In 2012, a comprehensive report, called “Like Lambs Among Wolves”, on the involvement of minors and adolescents in the Colombian conflict was published by Natalia Springer, a Colombian columnist, researcher and political scientist. It revealed that a shocking 50% of adult FARC fighters are/were inducted as minors. Also, when asked, an incredible 81% of the children even stated that they had “volunteered”, and were not forced. Only a number of children (18%) were thus kidnapped, yet the majority was basically forced by social or economic pressures, or believed that the group would provide food, income and security.
The appalling findings continued, as she found that 69% of those captured were between 8 and 14 years of age and 98% reported that they were abused or witnessed atrocities. Since 1975, according to a prosecutor, FARC is accused of having recruited 11,566 child soldiers. Children are used as messengers, informants, cooks and porters, and trained to use weapons, grenades and mortars and to plant homemade landmines.
The study suggested that children “may be better able to withstand the rigors of long walks, physical exertion, and poor nutrition. They tend to have better visual range, better reflexes and get sick less often.”
The use of child soldiers is criminal, and goes against at least one of the six grave violations against children, namely the recruitment or use of children as soldiers. They are also often affected by other severe violations, such as abduction of children and sexual violence against children. Additionally, “recruiting children under the age of 15 to ‘participate actively in hostile activities’ is a war crime according to the International Criminal Court (ICC), while the United Nations sets 18 as the minimum recruitment age for participation in an armed conflict”.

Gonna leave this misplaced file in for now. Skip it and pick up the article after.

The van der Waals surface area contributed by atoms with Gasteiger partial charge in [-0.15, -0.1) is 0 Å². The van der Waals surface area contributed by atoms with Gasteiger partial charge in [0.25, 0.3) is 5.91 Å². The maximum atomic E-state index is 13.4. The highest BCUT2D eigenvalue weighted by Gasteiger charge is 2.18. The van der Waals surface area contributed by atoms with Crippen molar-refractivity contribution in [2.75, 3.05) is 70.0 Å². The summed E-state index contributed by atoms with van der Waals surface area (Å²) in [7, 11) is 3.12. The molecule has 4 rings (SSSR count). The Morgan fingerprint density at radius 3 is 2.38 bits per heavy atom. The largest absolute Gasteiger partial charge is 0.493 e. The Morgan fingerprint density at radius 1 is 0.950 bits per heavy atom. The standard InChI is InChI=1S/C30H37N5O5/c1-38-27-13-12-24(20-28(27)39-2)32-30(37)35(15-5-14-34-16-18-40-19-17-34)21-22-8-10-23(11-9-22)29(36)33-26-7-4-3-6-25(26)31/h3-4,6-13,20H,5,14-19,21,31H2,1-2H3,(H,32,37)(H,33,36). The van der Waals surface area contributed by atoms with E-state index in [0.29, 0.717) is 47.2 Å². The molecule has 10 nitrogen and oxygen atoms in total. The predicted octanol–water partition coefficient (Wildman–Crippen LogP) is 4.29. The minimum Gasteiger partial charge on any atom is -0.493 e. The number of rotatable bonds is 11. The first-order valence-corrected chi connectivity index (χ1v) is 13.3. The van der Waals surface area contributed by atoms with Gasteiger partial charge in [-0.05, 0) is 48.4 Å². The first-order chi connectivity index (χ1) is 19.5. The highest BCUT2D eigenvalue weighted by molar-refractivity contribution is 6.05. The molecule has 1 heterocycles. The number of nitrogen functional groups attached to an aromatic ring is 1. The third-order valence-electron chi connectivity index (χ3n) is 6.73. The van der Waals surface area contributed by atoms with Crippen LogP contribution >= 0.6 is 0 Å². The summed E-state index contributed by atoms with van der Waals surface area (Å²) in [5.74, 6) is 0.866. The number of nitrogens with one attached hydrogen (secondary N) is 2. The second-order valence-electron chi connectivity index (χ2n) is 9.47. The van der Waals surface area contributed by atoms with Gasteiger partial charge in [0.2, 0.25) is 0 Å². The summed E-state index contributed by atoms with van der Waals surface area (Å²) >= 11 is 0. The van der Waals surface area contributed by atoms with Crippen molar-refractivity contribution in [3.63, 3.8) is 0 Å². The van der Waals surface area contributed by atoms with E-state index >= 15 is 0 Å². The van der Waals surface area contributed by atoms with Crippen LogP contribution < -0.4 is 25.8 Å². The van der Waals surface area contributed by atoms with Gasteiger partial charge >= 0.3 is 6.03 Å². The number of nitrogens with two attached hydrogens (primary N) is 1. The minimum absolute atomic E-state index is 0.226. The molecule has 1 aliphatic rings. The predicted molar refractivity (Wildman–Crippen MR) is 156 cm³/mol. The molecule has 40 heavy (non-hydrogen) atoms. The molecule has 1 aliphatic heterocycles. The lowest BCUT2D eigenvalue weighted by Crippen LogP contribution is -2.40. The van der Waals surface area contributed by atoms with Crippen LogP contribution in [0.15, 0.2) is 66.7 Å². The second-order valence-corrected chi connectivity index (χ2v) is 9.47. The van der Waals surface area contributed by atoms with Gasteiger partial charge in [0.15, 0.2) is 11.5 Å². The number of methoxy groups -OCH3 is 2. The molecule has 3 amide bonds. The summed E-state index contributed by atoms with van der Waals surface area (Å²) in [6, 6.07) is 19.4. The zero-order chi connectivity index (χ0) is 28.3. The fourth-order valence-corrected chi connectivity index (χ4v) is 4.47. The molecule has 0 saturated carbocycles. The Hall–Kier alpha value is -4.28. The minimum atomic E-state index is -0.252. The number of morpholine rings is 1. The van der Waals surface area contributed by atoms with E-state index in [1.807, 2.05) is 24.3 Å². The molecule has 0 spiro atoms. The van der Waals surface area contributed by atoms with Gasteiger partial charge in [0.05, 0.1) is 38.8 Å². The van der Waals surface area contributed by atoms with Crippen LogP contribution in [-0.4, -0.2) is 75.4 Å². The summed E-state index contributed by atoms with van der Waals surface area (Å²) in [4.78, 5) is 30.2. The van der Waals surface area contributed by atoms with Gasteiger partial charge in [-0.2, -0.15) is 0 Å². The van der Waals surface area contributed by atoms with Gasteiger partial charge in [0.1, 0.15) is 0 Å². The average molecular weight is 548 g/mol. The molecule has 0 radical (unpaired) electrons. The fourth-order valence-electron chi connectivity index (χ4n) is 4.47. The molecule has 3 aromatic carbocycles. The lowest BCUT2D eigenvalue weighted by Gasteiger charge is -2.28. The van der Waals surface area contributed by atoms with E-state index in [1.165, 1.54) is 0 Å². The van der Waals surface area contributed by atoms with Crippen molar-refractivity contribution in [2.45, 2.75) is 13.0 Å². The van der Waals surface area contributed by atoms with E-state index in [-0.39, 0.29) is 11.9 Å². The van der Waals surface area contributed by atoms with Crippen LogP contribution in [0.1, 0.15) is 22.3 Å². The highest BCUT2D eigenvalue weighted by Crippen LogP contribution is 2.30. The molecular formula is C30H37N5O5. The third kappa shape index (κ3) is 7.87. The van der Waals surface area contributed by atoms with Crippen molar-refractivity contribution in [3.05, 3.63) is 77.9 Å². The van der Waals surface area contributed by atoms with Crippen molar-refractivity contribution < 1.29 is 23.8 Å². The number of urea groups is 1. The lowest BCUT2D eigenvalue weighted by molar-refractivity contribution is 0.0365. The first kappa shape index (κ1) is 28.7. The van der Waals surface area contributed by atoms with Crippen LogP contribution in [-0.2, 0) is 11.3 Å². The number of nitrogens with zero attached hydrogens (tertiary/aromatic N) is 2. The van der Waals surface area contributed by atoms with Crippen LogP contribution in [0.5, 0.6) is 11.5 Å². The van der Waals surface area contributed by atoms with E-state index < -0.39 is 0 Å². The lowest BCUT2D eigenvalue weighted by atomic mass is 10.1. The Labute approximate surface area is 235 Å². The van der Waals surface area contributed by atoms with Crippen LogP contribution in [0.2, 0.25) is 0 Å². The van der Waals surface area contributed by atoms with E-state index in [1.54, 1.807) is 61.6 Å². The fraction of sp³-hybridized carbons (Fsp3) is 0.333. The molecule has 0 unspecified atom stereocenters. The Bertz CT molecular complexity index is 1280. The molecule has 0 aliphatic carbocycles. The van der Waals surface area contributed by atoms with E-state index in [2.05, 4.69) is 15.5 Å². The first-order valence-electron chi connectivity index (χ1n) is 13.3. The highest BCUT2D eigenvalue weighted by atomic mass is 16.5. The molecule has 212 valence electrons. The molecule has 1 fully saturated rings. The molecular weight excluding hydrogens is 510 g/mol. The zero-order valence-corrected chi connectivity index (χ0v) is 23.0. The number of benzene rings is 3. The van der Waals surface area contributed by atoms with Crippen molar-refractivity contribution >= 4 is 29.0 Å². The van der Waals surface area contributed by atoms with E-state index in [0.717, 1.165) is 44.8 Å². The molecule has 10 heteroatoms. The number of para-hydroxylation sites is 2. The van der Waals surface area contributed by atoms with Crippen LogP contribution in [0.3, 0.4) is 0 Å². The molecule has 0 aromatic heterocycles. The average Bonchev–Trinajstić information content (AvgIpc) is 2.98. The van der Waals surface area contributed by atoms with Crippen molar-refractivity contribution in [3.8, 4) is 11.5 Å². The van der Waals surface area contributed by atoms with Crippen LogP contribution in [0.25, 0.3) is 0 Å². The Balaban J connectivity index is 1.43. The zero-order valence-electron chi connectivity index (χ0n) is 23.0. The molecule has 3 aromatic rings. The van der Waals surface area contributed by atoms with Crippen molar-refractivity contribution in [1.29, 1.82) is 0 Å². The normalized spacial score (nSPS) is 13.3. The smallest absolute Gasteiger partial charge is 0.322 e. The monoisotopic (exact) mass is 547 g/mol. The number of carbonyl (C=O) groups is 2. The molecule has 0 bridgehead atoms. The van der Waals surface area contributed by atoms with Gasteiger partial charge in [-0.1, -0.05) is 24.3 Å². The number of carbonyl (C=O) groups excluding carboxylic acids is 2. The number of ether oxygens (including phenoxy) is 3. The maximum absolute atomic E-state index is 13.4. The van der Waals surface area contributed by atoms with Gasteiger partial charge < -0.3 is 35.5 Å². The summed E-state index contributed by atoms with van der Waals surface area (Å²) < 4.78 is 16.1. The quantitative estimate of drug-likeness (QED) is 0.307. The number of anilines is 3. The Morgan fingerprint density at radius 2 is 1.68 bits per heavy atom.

Releasing the children is one thing – finding a way to integrate them into their families and society is another. Demobilisation – the act of changing from a war basis to a peace basis including disbanding or discharging troops – of children is of course the prime objective, but once this has been achieved it is equally, if not more, important to ensure that they are taken care of afterwards. Due to their life in the guerrilla forces they lack education and proper life skills, knowing only what they acquired in the time fighting for FARC.
There is concern that these youths could be recruited by criminal gangs once they are free, or even return to their “rebel family”, as they find it hard to adjust to normal life. This is why UNICEF is involved in the reintegration of former child soldiers along with the Colombian government and other authorities. The UN children’s organisation is there together with the government to make sure that these young people will not be in a situation again where the only way out seems to be joining a rebel army. Current methods of reintegration involve former child soldiers being placed into reintegration homes or schools in order to provide them a buffer, or rehabilitation period.
A constructive outcome of the peace negotiations for the children is thus highly anticipated, and would finally protect those who are the most vulnerable.